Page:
Tabitha Lehman, Sedgwick County’s election commissioner since 2011, will not be retained when her term expires in July.
Lehman and Kansas Secretary of State Scott Schwab both posted statements on Twitter on Wednesday night that said Lehman would be replaced.
Press Release from Election Commissioner Lehman pic.twitter.com/0eQXzHEhjv
— Tabitha Lehman (@TabithaLehmanSG) January 20, 2021
Schwab oversees the state's elections. He also appoints the election commissioner in the state’s four largest counties: Sedgwick, Johnson, Wyandotte and Shawnee.
Schwab said in his statement that Lehman accessed the statewide voter registration database from her home, a violation of security protocols.
"The Secretary of State places the highest priority on maintaining safety and security of Kansas elections," Schwab said. "The security of our elections systems and the personal information of Kansans will not be put at risk, regardless of the circumstances."
— KS Sec. of State (@KansasSOS) January 21, 2021
Those circumstances include Lehman being forced to work from home during the pandemic as she undergoes treatment for cancer. She said in her statement that her doctors told her not to go to the office because of the risk of catching COVID-19.
Lehman said she asked Schwab’s office several times for an exception to the policy that restricted remote access to the voter database, but was denied or ignored. She maintains that computer experts told her that signing into the database from home using her regular county network would have the same security safeguards as signing in from her office.
"Because of my oath to uphold the laws and constitution of both the United States and the State of Kansas, I knowingly chose to violate the policy of the Secretary of State in order to direct a fair and accurate Presidential election," Lehman said in her statement.
Lehman said that’s why Schwab told her earlier this month she would not be retained.
The county in a statement released Thursday afternoon praised Lehman as "a strong advocate for the voters and candidates seeking elected offices" and said she "provided transparent elections" in her nine years in the role.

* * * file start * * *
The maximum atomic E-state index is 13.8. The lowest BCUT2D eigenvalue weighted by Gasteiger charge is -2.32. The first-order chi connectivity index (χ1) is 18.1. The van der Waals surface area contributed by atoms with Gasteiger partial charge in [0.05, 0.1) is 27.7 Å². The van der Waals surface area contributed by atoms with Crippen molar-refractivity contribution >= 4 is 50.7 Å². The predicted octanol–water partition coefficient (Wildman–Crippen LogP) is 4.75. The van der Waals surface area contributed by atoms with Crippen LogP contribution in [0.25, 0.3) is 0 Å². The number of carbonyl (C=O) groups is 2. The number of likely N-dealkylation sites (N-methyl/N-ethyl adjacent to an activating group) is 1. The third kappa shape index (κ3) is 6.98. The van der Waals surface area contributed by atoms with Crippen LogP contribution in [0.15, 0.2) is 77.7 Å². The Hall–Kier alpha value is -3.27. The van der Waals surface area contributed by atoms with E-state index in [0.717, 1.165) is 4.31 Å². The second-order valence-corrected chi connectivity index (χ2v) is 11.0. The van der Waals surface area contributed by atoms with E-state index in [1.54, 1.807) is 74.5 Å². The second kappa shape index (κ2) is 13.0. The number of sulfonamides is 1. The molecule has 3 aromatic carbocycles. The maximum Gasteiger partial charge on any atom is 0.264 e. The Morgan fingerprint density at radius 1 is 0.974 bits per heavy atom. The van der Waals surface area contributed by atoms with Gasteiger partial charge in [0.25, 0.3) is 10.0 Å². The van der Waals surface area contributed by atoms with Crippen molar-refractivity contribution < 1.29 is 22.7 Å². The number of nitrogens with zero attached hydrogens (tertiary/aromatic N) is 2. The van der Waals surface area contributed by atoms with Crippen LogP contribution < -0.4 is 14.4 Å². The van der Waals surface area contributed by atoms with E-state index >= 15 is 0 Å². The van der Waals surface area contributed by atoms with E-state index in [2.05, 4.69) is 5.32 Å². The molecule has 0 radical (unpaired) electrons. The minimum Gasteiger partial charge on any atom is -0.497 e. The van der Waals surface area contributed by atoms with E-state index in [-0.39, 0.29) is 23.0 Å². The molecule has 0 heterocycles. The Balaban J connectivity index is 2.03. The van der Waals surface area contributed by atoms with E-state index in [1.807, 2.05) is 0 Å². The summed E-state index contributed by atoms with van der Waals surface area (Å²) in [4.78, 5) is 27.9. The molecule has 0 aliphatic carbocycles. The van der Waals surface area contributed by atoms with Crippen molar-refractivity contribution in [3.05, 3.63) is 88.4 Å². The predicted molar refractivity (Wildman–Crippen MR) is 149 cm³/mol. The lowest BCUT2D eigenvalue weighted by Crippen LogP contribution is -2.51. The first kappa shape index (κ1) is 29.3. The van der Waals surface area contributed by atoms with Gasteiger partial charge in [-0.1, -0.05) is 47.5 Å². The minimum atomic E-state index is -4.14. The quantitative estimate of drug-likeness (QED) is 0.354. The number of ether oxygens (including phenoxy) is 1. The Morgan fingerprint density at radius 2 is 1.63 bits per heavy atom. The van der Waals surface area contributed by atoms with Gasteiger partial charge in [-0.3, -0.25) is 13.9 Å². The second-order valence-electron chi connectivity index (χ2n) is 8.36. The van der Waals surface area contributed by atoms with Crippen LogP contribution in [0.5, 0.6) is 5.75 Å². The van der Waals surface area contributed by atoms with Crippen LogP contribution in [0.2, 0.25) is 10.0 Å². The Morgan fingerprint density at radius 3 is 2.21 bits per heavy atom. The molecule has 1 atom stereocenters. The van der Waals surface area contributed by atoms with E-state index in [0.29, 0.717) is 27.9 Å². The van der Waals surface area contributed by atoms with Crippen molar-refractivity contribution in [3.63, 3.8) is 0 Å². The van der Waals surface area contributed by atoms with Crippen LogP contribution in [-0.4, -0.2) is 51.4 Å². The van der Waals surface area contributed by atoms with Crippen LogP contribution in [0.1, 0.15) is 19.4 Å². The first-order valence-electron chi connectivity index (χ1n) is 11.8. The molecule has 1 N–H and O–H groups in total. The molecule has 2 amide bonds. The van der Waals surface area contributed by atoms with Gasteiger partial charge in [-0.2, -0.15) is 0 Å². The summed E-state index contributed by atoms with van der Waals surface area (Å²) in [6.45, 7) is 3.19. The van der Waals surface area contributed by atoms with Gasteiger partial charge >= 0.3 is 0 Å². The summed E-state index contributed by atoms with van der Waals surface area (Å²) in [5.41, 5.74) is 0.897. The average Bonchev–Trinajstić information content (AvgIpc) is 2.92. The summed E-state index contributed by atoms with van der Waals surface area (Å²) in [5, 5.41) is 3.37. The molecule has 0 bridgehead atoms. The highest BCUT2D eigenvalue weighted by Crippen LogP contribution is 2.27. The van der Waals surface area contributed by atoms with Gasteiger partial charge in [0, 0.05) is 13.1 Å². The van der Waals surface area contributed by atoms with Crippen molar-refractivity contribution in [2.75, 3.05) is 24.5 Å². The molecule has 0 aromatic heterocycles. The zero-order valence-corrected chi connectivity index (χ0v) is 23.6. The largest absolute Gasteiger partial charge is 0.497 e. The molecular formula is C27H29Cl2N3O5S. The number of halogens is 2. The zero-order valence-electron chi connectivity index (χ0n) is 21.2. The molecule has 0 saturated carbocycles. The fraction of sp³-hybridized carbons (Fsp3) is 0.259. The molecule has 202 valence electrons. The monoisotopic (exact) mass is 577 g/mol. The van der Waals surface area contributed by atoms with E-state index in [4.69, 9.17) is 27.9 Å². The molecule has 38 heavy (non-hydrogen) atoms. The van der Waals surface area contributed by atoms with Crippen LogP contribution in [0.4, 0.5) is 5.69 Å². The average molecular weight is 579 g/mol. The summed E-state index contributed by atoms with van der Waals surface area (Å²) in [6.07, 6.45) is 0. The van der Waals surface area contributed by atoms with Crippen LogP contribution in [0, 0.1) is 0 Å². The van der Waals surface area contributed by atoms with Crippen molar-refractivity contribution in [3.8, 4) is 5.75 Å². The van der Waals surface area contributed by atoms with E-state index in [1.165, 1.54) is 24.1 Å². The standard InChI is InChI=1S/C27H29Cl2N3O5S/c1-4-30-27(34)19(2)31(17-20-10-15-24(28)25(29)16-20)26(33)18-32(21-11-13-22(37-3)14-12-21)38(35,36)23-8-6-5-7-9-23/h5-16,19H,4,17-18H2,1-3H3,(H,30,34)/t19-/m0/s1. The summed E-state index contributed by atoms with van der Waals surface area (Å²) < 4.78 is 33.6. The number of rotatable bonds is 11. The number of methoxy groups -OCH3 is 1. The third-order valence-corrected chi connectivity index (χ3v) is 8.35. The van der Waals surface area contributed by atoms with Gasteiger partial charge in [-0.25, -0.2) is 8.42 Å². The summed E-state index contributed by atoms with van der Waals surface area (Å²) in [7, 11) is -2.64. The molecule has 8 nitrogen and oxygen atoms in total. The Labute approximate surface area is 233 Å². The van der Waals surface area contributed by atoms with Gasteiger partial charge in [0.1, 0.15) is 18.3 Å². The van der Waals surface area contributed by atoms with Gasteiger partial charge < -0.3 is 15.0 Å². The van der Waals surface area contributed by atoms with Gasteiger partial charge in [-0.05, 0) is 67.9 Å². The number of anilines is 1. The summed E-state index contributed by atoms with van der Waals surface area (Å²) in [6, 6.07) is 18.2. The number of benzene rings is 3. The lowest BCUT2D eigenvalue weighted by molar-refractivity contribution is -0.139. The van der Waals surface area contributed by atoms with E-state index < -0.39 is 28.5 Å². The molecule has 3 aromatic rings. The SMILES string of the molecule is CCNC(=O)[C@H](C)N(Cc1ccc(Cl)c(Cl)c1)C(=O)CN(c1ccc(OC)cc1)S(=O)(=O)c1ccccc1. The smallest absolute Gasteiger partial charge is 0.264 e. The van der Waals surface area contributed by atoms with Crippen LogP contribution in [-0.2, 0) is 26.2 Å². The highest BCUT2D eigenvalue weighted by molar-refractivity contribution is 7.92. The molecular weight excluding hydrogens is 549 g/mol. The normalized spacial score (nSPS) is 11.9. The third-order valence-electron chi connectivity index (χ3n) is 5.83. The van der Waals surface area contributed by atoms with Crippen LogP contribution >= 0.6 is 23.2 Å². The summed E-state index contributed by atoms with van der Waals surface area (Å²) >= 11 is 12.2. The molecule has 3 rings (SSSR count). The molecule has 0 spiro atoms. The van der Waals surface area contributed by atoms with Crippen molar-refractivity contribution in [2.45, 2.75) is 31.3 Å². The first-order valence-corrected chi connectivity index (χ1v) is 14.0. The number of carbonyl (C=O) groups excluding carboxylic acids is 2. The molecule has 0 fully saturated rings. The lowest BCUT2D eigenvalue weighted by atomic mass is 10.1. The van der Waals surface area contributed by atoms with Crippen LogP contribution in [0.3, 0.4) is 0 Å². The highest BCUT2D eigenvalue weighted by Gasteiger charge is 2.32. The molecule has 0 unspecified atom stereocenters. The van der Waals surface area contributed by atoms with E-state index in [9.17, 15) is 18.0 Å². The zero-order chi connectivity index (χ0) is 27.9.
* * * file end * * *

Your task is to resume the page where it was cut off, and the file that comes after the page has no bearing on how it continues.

But ultimately the county called the situation a "personnel matter with Secretary of State Scott Schwab and Election Commissioner Tabitha Lehman."
Sedgwick County Commissioner Sarah Lopez said in a statement on Facebook on Thursday that she disagrees with Schwab’s decision not to reappoint Lehman.
"Mrs. Lehman has shown her dedication to the voters of Sedgwick County by running a safe, fair and transparent election in the face of so many obstacles," Lopez said in her statement. "At a time when the divide between political parties is so vast, having someone trusted by all political affiliations running our elections is crucial."
She said the commission will hold a special meeting next week to discuss Lehman’s departure and a current bill in the Kansas Senate that would allow the state's largest counties to appoint their own election commissioner.
Despite a record turnout for the November 2020 election, Sedgwick County reported no issues in counting and tabulating results that evening. The turnout also included a record number of mail-in and advance ballots.
“We understand the difficult circumstances election officials encountered throughout the fall," Schwab said in his statement. "Ultimately, we could not jeopardize the safety of Kansas elections systems to the benefit of one."
Lehman has worked in the election office since 2009. She was appointed commissioner by former Secretary of State Kris Kobach, Schwab’s predecessor, in 2011.